The University of Massachusetts Amherst

Do low-income communities in Massachusetts trust the safety and quality of their public drinking water? Where do people get information about their drinking water supply and how does it relate to trust?

Team photo

A team of faculty and student researchers at UMass Amherst are conducting a community-engaged study bridging expertise in water utilities and public health to better understand and address water mistrust. The study is funded by the Institute of Diversity Sciences to advance STEM research for social justice and support mentored research experiences for students traditionally marginalized in STEM. 

The public’s perception about the safety and quality of their public drinking water – known as water mistrust – is a significant concern in the United States that disproportionately affects the health and wealth of marginalized ethnic/racial communities, low-income, and foreign-born populations. This persistent problem has been exacerbated by COVID-19 pandemic-related financial hardships on both households and water utilities, as well as by climate change. When people don’t trust the water coming from their taps, they turn to unhealthy and more expensive drinking options such as sugar-sweetened beverages or bottled water. Some households even invest in household water treatment systems and filters, incurring additional expenses. What’s more, the purchasing of bottled beverages and water purification supplies creates waste, leading to environmental impacts of water mistrust. Despite high public mistrust of tap water, experts agree that tap water in the United States is generally very safe. Water from community water systems is regulated and monitored through the Safe Drinking Water Act to ensure this. Utilities are required by law to send water safety reports to homes annually. If there are water quality problems that violate the law, utilities must inform the public in a timely manner about its impacts. So why this continued mistrust? Water utilities, dependent upon the public for their incomes, have a stake in better understanding this question and developing solutions. 

Experts agree the water is safe, so why this continued mistrust? 

Tap water splashing into a glassThere is surprising little scientific research on the sources of the public’s water mistrust and how mistrust relates to these regularly distributed official reports on water safety and quality. To address this gap in knowledge, and advocate for sustainable interventions, Emily Kumpel (engineering) and Airin Martinez (public health and health sciences) (both pictured above) and two graduate students will examine sources of information about water and the health impacts and household coping costs of water mistrust among residents in Springfield, Hadley, and Greenfield, Massachusetts. The questions they will ask are multiple: How do people make decisions on whether to drink tap water or not? Where and how do people get information about their water supply? Do they read water reports? How do decisions to drink tap water or not impact their health and wealth? Finally, how can water utilities better communicate information about the safety of tap water and gain public trust? The team will engage communities of diverse racial-ethnic groups and income levels in both urban and rural settings.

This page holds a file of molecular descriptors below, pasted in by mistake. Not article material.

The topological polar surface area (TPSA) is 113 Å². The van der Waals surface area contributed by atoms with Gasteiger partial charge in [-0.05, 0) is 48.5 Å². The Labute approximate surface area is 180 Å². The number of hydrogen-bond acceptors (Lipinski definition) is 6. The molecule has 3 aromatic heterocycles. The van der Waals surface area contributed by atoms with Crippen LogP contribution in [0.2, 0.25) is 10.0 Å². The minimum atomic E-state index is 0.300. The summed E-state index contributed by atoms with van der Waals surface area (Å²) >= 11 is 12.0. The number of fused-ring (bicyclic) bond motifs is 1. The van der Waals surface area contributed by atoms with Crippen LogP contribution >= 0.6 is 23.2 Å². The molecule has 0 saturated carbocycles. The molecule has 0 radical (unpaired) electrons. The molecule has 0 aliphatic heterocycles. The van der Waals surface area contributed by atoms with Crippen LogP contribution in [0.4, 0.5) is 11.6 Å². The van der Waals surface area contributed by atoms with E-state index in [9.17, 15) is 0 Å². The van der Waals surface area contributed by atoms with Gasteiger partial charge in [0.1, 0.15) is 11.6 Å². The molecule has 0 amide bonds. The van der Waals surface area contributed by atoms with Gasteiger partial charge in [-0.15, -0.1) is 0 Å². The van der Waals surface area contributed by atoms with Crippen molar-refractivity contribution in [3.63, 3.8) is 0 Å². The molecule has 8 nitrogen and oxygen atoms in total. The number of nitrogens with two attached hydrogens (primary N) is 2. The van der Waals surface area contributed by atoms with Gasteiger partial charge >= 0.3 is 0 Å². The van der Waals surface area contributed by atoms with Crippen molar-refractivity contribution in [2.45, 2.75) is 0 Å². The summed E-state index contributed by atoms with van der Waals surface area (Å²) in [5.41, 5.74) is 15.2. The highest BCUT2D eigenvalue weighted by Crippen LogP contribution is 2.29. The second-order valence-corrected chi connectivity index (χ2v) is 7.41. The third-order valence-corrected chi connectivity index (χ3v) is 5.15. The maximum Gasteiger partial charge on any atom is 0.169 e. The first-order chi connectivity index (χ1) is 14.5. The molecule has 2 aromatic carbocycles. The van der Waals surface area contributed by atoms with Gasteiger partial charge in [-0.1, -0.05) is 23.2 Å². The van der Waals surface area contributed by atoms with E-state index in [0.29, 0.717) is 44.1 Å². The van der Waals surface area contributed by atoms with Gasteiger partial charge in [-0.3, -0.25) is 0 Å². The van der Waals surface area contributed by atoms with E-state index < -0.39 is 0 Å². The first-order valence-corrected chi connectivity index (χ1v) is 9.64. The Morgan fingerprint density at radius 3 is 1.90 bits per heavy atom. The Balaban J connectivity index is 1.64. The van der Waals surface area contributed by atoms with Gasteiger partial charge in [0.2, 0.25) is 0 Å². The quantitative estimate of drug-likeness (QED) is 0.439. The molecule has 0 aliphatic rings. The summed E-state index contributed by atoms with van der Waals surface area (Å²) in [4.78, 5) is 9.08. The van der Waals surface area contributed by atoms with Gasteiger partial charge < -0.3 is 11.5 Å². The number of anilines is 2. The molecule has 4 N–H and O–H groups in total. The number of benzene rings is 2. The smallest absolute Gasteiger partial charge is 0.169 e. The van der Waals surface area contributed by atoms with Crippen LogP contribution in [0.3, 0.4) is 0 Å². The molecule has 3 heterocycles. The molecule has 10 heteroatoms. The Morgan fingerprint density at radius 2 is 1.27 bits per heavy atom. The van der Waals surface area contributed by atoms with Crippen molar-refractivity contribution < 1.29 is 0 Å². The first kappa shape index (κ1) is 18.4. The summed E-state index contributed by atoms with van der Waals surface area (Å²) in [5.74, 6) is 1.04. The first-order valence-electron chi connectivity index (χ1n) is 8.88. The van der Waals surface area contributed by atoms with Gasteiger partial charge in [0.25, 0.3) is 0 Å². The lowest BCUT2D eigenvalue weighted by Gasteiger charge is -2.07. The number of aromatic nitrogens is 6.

The project will have multiple impacts: on water utilities investments, on new and expanded research, and on STEM graduate student careers. 

With their research findings, Martinez and Kumpel will inform local water commissions on sustainable regional water planning and advise local water utilities on how to communicate the safety and benefits of tap water more effectively. The study comes at an important time for water planning -- with the recent $50 billion federal investment in U.S. drinking water, wastewater, and stormwater infrastructure (part of the Bipartisan Infrastructure Law). This is the single largest investment the federal government has ever made in water. Massachusetts is slotted to receive $189 million in FY22 alone for water investment. The findings from this study will inform utilities about the best areas for investment and identify potential strategies for making public water safety reporting more accessible to the public.  

The team’s vision doesn’t stop there – they aim to use this pilot data to launch a wider research project funded by the National Institute of Health. To expand the project, they will also apply for funding from foundations and state and private agencies interested in improving water access, health equity, and public infrastructure such as the Kresge Foundation, the Robert Wood Johnson Foundation, the Water Research Foundation, the U.S. Geological Survey Water Research Resources Grant program, EPA, the CDC, and the Water Quality Research Foundation. 

IDS funding for this project will provide mentored research experiences for two students -- one bilingual undergraduate public health student and an engineering graduate student. While the public health student is yet to be identified, the engineering student is Carlos Veras (pictured above, environmental and water resources engineering, Masters Program). Veras graduated with a BS in Water Resources and Environmental Engineering from Universidade Federal Fluminense, Brazil, with a Minor in Sustainability Studies from Roger Williams University. He is interested in pursuing a PhD with research interests in machine learning applications for water resources engineering.